History of Judaism

The Ph.D. program in Judaic Studies prepares students for academic careers in teaching and research. The program offers three tracks:

  1. Late Biblical / Post-Biblical Judaism
  2. Rabbinic-Medieval Judaism
  3. Contemporary Judaism

Among the fields specifying these tracks are: Archaeology of Roman Palestine; Second Commonwealth Studies; Rabbinic/Talmudic literature; Hellenistic Judaism; and Medieval Jewish History, Philosophy, Mysticism, American Judaism and Zionism.

For more information regarding Judaic Studies programs and activities, visit the Center for Jewish Studies.

Major Field Requirements

  • Course Work
    • 4 courses each semester for a minimum of 2 academic years
  • Languages
    • Classical language:
      • For students focusing in Late Antiquity, demonstration of reading fluency by 2 semesters of advanced course work in New Testament or Classical Greek or Syriac
      • For students focusing in the Medieval period, demonstration of reading fluency by 2 semesters of advanced course work in either Latin or Arabic
      • For students in Contemporary Judaism, demonstration of reading fluency by 2 semesters of advanced course work or exam in modern Hebrew or Yiddish
    • Modern language:
      • As demonstrated by exam and course work, reading competency in German and either French or a substitute modern European language
  • Responsible Conduct of Research Training
  • Preliminary Examinations
    • 4 written components: comprehensive, internal minor, external minor, and dissertation area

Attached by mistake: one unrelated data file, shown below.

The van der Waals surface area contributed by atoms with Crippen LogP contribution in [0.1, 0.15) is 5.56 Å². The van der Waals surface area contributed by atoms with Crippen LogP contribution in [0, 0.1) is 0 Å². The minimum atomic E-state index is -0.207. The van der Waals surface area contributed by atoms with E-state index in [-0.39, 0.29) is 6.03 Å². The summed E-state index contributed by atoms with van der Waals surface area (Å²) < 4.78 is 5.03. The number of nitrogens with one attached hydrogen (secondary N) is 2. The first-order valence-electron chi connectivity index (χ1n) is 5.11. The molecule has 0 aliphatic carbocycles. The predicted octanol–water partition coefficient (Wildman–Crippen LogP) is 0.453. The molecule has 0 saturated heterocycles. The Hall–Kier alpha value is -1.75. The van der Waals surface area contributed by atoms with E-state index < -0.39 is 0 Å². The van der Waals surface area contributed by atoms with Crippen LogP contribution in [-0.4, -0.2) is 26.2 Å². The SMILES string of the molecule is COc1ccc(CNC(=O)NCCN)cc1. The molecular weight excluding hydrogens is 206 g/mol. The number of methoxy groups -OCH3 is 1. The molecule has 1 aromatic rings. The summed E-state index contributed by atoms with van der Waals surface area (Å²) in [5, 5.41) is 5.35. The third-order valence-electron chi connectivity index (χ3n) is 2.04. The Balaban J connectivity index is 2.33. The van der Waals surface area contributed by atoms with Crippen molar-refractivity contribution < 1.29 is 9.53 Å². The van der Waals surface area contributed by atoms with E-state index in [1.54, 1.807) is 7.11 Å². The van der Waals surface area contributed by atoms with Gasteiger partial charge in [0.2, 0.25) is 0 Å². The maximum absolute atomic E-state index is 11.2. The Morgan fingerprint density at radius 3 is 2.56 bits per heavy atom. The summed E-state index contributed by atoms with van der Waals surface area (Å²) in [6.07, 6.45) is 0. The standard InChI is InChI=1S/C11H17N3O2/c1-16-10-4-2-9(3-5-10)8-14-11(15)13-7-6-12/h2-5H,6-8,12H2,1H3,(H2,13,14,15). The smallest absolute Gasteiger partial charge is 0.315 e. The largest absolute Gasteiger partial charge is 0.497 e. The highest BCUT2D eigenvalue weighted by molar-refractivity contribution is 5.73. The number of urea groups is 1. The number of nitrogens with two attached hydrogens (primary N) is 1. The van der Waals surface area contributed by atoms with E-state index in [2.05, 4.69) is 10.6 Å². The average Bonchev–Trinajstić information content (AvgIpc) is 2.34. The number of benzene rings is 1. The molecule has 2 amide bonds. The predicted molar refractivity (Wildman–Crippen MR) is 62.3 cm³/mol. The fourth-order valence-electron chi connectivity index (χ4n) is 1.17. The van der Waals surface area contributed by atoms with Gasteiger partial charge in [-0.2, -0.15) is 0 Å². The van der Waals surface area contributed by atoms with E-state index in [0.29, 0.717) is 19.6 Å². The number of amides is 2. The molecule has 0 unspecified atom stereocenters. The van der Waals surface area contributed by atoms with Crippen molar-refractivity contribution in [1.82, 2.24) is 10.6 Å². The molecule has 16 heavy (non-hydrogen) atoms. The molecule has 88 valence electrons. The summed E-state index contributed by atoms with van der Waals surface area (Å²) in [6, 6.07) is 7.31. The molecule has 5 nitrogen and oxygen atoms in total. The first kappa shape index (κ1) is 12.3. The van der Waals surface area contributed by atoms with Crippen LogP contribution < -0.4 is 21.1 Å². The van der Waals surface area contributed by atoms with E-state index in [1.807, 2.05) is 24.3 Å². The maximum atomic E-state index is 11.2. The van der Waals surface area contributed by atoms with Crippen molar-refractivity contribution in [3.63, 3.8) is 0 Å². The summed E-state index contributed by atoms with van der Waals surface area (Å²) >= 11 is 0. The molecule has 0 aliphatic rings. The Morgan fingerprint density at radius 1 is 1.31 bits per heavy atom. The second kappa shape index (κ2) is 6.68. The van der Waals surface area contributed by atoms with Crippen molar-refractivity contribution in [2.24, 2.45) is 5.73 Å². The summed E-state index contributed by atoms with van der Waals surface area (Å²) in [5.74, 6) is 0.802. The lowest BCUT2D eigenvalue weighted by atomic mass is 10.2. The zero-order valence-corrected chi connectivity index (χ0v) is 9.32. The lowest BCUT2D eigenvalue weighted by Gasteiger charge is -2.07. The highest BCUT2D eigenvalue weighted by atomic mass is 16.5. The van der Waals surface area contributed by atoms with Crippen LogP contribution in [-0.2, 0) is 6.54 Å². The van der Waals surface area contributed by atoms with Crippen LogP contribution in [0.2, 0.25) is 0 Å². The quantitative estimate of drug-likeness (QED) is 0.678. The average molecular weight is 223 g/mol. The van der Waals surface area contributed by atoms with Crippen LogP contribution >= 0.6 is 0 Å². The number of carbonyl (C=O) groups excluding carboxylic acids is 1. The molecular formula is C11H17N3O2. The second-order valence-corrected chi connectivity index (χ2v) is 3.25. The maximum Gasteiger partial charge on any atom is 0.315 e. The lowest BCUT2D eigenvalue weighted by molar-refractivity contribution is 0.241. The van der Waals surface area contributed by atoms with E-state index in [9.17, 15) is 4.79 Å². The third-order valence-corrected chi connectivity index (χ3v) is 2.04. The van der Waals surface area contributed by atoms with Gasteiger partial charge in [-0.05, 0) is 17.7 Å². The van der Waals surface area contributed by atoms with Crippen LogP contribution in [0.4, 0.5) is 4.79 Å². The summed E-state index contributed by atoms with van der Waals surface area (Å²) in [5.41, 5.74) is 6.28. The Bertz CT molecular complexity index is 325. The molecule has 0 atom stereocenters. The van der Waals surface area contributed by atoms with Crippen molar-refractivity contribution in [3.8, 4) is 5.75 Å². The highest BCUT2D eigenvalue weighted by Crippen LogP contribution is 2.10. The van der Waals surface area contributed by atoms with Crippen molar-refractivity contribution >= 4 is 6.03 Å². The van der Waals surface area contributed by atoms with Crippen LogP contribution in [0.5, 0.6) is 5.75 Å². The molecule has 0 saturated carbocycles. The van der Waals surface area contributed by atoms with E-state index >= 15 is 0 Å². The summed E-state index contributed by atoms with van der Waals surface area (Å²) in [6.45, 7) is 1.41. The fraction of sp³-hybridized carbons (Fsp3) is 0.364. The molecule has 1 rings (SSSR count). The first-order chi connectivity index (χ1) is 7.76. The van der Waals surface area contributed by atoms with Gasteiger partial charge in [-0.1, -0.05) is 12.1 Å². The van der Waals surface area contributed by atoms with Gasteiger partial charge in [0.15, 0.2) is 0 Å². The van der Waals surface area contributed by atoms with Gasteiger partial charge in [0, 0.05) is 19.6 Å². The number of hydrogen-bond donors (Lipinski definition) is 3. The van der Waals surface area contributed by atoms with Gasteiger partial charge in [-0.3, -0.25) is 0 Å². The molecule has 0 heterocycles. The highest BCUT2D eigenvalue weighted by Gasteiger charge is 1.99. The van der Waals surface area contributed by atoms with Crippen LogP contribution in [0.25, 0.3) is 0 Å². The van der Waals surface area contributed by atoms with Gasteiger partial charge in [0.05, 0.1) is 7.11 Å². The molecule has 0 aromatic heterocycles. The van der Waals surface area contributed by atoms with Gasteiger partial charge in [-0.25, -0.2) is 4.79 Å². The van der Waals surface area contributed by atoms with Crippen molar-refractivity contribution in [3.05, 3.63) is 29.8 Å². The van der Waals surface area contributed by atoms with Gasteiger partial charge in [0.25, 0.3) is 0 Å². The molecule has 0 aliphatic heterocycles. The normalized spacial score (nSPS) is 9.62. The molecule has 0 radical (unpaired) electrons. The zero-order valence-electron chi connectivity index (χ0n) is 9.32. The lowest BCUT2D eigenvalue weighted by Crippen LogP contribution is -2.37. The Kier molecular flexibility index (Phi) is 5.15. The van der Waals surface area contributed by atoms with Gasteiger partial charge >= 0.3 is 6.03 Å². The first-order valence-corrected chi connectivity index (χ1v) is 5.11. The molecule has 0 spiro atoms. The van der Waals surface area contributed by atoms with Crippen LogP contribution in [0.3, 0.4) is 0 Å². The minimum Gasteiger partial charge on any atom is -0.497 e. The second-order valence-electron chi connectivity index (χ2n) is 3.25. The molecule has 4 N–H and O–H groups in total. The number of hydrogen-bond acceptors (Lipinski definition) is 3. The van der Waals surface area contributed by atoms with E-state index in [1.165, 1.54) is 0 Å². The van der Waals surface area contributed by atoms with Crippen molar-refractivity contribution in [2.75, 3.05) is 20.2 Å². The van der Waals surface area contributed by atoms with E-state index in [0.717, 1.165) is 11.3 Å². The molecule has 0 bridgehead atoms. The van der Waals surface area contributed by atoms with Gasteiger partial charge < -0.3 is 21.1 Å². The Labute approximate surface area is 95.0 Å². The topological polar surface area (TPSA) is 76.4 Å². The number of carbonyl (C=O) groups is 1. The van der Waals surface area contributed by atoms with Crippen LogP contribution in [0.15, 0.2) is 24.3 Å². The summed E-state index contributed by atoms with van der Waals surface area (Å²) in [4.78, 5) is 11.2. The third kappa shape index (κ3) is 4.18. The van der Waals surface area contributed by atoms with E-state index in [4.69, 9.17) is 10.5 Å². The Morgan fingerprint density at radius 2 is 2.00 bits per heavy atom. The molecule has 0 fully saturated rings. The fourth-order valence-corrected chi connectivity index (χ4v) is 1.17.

• For students focusing in Late Antiquity, the Comprehensive Exam will cover the history of Jewish civilization from the Persian Period until the Arab conquest of Palestine
      • For students focusing in the Medieval period, the Comprehensive Exam will cover the history of Jewish civilization from the Maccabees until the expulsion from Spain in 1492
      • For students focusing in Contemporary Judaism, the Comprehensive Exam will cover the Enlightenment to the present
    • 1 oral component that reviews all four of the written exams
  • Dissertation

Inside Minor Requirements

  • 2 courses
    • Students are encouraged to select RELIGION 220 or RELIGION 221 as one of these courses

History of Judaism

Sean Burrus: "Remembering the Righteous: Sarcophagus Sculpture and Jewish Patrons in the Roman World." 2016. Co-advisors: Eric Meyers, Mary Boatwright

Alan Todd: "Feasts and the Social Order in Early Jewish Society (ca. Third Century B.C.E. - Third Century C.E.)." 2014. Advisor Eric Meyers

Benjamin Gordon: "Sacred Land Endowments and Field Consecrations in Early Judaism." 2013. Advisor: Eric Meyers

Sunday, November 18, 2018 - 4:00pm
Rubenstein Library Breedlove Room 349
Professor Krutikov (U Michigan) is currently working on a study of the Soviet Yiddish author Der Nister, A Witness to the People: Der Nister and Soviet Yiddish Literature under Stalin, 1929-1949. His other research projects explore literary representations of the urban spaces of Kiev, Vilnius, and... Read More »
Sunday, January 13, 2019 - 4:00pm
Rubenstein Library Breedlove Room 349
The NC Jewish Studies Seminar welcomes Yair Mintzker (Princeton U.) Yair Mintzker studies the history of early modern and modern Germany, with particular interest in the Sattelzeit (1750-1850). Professor Mintzker is the author of The Defortification of the German City, 1689-1866 (New York:... Read More »
Sunday, March 3, 2019 - 4:00pm
Rubenstein Library Breedlove Room 349
The NC Jewish Studies Seminar welcomes Martina Steer (University of Vienna) to discuss her paper "Moses Mendelssohn: A Modern Icon through the Ages." Martina Steer is a faculty member at the Vienna School of International Studies and a current Fellow at the Remarque Institute at NYU. She received... Read More »